See also auteur theory; classical Hollywood cinema; Fordism; horizontal integration; media ownership; star system; vertical integration.
1. From the 1920s, a collection of commercial companies based in Hollywood and New York and including Metro Goldwyn Meyer, Paramount, Warner Brothers, and 20th Century Fox, that regarded films primarily as moneymaking products and controlled every aspect of their financing, production, marketing, distribution, and exhibition. In The Hollywood Studio System (1986), Douglas Gomery, an American film historian, claims that the studio system was based on a business model first developed in the 1910s by the controller of Paramount, Adolph Zukor (1873–1976).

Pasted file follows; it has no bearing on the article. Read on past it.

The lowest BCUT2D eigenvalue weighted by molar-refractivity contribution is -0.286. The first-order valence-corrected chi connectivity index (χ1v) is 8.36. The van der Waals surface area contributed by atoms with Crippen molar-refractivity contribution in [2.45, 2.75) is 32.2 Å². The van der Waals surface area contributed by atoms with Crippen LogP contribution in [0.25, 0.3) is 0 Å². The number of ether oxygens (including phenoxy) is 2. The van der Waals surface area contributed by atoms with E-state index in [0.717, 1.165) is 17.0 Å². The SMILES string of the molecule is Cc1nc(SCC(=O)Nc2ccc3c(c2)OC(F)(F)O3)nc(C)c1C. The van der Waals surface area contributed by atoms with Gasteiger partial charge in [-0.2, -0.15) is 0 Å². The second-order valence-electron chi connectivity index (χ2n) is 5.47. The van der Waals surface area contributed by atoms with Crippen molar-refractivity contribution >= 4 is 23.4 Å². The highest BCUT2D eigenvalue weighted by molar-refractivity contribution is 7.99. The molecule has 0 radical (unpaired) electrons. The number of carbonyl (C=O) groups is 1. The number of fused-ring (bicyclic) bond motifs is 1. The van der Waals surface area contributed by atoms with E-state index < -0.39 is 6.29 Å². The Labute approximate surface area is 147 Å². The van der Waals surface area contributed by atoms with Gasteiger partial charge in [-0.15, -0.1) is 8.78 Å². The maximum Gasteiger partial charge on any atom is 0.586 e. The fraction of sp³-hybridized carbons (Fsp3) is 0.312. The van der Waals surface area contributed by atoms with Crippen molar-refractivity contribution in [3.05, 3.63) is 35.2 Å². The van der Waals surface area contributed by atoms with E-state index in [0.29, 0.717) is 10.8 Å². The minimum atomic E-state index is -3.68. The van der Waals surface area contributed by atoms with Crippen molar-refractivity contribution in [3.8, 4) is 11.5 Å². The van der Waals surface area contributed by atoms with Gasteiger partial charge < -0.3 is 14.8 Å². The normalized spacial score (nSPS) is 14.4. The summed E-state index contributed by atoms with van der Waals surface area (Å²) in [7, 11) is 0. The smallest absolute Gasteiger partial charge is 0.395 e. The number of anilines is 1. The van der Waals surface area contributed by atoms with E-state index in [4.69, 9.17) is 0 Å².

2. A standardized approach to mass-producing films, such as dividing the film-making process into specialist departments and controlling stars and technicians by keeping them under exclusive contracts.